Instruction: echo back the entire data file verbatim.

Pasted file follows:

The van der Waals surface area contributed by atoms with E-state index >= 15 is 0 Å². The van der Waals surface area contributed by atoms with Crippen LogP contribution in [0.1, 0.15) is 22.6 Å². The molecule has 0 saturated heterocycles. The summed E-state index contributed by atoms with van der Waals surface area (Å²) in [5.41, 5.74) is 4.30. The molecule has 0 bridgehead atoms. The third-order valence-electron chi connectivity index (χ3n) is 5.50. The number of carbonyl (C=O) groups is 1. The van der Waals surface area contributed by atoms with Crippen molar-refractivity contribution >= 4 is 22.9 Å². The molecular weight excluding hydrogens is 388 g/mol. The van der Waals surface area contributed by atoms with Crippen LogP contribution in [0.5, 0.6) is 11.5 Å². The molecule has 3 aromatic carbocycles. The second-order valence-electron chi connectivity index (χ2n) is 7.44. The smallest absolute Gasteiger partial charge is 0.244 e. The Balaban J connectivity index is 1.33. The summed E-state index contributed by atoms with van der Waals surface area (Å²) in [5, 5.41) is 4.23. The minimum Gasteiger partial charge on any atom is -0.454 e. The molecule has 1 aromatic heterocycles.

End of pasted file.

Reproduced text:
The van der Waals surface area contributed by atoms with E-state index >= 15 is 0 Å². The van der Waals surface area contributed by atoms with Crippen LogP contribution in [0.1, 0.15) is 22.6 Å². The molecule has 0 saturated heterocycles. The summed E-state index contributed by atoms with van der Waals surface area (Å²) in [5.41, 5.74) is 4.30. The molecule has 0 bridgehead atoms. The third-order valence-electron chi connectivity index (χ3n) is 5.50. The number of carbonyl (C=O) groups is 1. The van der Waals surface area contributed by atoms with Crippen molar-refractivity contribution >= 4 is 22.9 Å². The molecular weight excluding hydrogens is 388 g/mol. The van der Waals surface area contributed by atoms with Crippen LogP contribution in [0.5, 0.6) is 11.5 Å². The molecule has 3 aromatic carbocycles. The second-order valence-electron chi connectivity index (χ2n) is 7.44. The smallest absolute Gasteiger partial charge is 0.244 e. The Balaban J connectivity index is 1.33. The summed E-state index contributed by atoms with van der Waals surface area (Å²) in [5, 5.41) is 4.23. The minimum Gasteiger partial charge on any atom is -0.454 e. The molecule has 1 aromatic heterocycles.